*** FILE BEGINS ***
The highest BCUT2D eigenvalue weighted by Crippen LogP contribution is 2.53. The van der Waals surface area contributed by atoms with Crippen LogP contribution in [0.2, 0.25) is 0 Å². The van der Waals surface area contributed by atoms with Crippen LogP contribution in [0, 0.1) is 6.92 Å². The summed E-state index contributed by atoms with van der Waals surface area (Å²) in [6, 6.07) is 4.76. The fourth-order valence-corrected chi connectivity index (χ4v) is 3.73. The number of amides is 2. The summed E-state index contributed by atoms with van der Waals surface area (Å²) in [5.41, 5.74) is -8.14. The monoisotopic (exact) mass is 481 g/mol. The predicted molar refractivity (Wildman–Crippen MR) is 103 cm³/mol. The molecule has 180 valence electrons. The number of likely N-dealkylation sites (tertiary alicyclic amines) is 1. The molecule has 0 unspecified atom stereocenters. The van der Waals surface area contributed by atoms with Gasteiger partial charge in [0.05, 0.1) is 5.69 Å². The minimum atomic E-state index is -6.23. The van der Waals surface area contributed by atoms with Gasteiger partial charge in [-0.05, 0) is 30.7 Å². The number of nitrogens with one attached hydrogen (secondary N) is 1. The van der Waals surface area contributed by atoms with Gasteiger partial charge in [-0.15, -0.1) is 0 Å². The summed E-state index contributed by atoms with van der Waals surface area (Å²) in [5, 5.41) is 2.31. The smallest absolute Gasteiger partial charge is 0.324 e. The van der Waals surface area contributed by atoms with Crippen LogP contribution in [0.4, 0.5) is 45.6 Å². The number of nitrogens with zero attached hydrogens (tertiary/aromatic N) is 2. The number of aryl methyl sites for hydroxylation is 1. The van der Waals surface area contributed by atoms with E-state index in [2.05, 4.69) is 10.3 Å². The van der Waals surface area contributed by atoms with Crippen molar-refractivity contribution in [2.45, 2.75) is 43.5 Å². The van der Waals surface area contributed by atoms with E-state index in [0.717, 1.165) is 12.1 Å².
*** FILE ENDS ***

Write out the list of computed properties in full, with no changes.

The highest BCUT2D eigenvalue weighted by Crippen LogP contribution is 2.53. The van der Waals surface area contributed by atoms with Crippen LogP contribution in [0.2, 0.25) is 0 Å². The van der Waals surface area contributed by atoms with Crippen LogP contribution in [0, 0.1) is 6.92 Å². The summed E-state index contributed by atoms with van der Waals surface area (Å²) in [6, 6.07) is 4.76. The fourth-order valence-corrected chi connectivity index (χ4v) is 3.73. The number of amides is 2. The summed E-state index contributed by atoms with van der Waals surface area (Å²) in [5.41, 5.74) is -8.14. The monoisotopic (exact) mass is 481 g/mol. The predicted molar refractivity (Wildman–Crippen MR) is 103 cm³/mol. The molecule has 180 valence electrons. The number of likely N-dealkylation sites (tertiary alicyclic amines) is 1. The molecule has 0 unspecified atom stereocenters. The van der Waals surface area contributed by atoms with Gasteiger partial charge in [0.05, 0.1) is 5.69 Å². The minimum atomic E-state index is -6.23. The van der Waals surface area contributed by atoms with Gasteiger partial charge in [-0.05, 0) is 30.7 Å². The number of nitrogens with one attached hydrogen (secondary N) is 1. The van der Waals surface area contributed by atoms with Gasteiger partial charge in [-0.15, -0.1) is 0 Å². The summed E-state index contributed by atoms with van der Waals surface area (Å²) in [5, 5.41) is 2.31. The smallest absolute Gasteiger partial charge is 0.324 e. The van der Waals surface area contributed by atoms with Crippen LogP contribution in [0.4, 0.5) is 45.6 Å². The number of nitrogens with zero attached hydrogens (tertiary/aromatic N) is 2. The number of aryl methyl sites for hydroxylation is 1. The van der Waals surface area contributed by atoms with E-state index in [2.05, 4.69) is 10.3 Å². The van der Waals surface area contributed by atoms with Crippen molar-refractivity contribution in [2.45, 2.75) is 43.5 Å². The van der Waals surface area contributed by atoms with E-state index in [0.717, 1.165) is 12.1 Å².